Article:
The OECD has recently released the 12th edition of the Science, Technology and Innovation Outlook, a biennial publication that analyses key trends in STI policies in OECD countries and major partner economies. The 2018 edition is mainly focused on how digitalisation is influencing research and innovation and how the Sustainable Development Goals (SDGs) are re-shaping the STI policy agenda.
In line with SDGs, governments are trying to redirect technological changes towards more economically, socially and environmentally beneficial technologies and to encourage private STI investments along these lines. The report highlights the importance of this ‘mission-oriented’ approach that could contribute to the achievement of more ambitious goals. Despite this positive approach, data show that since 2010 government expenditures in R&D in the OECD area and in almost all of the G7 countries have stagnated or decreased. Between 2009 and 2016 the share of governments in R&D total funding decreased from 31% to 27%. The Outlook states that governments continue to find it difficult to steer research and innovation activities in the desired strategic direction, despite the fact that in many countries the decrease has been compensated by an increase in R&D tax credits.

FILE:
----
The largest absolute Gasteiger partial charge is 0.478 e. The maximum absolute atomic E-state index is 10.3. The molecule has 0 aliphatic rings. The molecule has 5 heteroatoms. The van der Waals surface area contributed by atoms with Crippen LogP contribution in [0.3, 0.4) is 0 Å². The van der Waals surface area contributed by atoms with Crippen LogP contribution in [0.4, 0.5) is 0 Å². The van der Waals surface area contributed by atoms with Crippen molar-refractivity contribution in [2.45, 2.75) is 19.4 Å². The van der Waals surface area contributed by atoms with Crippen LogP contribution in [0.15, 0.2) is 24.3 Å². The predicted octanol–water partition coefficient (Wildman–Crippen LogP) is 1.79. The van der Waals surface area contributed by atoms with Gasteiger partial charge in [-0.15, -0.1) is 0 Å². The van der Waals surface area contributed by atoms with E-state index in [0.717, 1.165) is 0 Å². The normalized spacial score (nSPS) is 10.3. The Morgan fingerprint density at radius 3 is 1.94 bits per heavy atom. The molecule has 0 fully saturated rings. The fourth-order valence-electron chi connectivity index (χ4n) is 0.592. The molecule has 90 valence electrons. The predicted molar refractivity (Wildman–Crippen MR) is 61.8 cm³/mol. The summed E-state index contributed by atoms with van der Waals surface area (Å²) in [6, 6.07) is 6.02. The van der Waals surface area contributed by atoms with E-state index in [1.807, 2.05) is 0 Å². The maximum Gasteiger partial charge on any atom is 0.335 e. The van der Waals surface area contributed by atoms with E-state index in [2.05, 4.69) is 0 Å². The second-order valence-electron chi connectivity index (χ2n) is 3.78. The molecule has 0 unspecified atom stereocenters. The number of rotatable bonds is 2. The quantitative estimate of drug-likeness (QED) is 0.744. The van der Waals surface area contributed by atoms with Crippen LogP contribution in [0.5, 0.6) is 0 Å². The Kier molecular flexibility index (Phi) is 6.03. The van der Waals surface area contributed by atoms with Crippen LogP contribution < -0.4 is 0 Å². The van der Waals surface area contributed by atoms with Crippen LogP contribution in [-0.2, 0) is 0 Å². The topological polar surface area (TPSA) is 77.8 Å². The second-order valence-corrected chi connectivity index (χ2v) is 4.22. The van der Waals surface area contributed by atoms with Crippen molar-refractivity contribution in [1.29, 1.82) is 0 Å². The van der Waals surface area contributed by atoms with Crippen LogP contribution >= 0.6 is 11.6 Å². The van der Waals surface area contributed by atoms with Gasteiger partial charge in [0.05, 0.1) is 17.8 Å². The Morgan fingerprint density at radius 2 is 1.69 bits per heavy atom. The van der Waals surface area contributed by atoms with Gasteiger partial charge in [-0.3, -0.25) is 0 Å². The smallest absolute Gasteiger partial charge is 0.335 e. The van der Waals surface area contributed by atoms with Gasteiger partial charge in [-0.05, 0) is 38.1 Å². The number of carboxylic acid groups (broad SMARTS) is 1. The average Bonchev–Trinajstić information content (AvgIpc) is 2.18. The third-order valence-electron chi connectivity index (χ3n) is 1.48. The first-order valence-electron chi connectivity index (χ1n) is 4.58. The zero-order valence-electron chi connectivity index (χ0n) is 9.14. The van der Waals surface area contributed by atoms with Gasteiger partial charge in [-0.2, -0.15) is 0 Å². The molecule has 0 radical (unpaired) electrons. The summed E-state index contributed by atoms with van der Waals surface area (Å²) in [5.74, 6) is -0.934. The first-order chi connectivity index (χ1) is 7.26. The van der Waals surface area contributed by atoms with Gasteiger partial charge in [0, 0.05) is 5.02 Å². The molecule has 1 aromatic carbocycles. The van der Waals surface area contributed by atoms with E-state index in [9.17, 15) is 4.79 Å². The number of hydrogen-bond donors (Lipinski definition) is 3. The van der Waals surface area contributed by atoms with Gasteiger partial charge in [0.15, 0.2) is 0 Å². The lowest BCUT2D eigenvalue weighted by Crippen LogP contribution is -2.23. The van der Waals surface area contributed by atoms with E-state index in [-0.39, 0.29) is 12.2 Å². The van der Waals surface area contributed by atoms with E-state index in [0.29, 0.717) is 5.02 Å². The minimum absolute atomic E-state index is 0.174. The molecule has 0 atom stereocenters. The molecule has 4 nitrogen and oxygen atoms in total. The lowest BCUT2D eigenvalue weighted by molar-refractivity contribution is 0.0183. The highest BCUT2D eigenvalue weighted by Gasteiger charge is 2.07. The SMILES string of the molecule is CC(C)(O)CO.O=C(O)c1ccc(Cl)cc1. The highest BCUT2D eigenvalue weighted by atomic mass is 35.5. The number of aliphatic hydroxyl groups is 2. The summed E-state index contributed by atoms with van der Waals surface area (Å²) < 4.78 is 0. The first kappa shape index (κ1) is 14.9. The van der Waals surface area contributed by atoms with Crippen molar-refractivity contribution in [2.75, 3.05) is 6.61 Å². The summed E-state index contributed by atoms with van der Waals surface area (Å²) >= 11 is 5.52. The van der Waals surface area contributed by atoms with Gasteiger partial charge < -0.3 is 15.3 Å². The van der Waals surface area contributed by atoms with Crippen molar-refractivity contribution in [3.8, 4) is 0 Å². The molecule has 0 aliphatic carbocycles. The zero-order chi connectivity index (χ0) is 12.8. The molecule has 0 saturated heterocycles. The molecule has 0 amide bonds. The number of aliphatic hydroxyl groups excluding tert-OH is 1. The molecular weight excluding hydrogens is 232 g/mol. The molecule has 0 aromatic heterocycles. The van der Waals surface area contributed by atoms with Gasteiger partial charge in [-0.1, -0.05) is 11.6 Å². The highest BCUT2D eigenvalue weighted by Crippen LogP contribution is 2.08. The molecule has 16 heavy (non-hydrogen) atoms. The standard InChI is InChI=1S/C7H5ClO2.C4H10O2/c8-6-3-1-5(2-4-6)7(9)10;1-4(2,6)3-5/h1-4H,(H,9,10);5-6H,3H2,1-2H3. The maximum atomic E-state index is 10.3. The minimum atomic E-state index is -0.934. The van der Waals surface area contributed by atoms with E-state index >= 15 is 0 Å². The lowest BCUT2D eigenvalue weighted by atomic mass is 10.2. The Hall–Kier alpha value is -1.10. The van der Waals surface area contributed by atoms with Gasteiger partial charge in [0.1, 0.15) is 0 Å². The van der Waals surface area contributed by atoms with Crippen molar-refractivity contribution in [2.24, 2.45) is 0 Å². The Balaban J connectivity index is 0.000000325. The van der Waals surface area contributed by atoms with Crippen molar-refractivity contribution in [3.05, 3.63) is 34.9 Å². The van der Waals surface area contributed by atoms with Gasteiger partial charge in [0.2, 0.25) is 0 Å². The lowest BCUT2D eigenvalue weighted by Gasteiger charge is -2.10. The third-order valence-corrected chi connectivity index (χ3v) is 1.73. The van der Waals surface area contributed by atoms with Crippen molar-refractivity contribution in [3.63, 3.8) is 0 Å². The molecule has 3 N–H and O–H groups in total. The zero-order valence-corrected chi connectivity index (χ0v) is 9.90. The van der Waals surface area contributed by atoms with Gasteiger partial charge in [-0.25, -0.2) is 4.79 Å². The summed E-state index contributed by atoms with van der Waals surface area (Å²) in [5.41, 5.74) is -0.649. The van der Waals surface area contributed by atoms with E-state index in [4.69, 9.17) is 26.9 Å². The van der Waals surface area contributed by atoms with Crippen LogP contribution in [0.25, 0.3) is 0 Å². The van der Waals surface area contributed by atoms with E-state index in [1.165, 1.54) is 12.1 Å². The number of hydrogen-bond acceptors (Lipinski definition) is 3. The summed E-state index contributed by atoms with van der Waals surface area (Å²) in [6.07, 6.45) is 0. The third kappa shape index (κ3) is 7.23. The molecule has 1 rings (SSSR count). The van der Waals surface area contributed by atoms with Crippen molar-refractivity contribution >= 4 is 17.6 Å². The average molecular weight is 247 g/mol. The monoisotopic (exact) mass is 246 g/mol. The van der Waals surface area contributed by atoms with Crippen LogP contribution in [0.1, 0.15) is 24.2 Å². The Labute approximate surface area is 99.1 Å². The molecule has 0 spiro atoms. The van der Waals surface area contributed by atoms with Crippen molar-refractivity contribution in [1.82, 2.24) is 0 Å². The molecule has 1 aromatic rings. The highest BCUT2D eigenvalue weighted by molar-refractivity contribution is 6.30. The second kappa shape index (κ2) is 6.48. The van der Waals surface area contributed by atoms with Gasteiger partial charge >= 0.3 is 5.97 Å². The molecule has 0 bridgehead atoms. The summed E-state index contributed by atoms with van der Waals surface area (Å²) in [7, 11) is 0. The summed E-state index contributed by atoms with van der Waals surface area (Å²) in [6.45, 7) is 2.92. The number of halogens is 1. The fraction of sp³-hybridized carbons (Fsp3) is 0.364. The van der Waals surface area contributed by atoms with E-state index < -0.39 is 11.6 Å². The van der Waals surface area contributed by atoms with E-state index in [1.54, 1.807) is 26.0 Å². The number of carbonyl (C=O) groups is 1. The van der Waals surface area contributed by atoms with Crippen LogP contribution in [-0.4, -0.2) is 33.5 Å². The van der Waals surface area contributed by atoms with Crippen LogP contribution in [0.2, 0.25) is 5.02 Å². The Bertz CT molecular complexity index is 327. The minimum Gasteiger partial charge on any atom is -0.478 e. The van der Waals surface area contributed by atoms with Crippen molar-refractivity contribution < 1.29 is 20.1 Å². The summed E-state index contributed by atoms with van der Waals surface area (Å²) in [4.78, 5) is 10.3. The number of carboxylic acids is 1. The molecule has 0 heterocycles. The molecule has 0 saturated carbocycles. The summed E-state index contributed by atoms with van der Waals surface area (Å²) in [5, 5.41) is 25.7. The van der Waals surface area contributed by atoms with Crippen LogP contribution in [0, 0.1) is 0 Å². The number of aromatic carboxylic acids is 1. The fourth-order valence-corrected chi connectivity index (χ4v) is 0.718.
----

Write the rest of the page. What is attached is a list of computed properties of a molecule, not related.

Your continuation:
The direction and design of STI policy is influenced by four major trends:
- a growing need to demonstrate economic and societal impact of support programmes for public research and innovation;
- science and innovation processes are affected by digitalisation and if on the one hand this has a great potential to improve the productivity of innovation and science, on the other one it requires an adaptation of STI policies;
- governments face difficulties in making investments in R&D as their efforts are dedicated to reduce their debt burdens;
- by exploiting the “digital traces” left by innovation and research processes, governments can embrace digital technology to design, implement and monitor STI.
The common denominator identified by the report is the need for more adaptive policies that can better respond to disruptive scientific, technological and societal developments. This implies that governments need to be more agile, ensure policy coherence and maintain public trust.
The whole report is available at this page.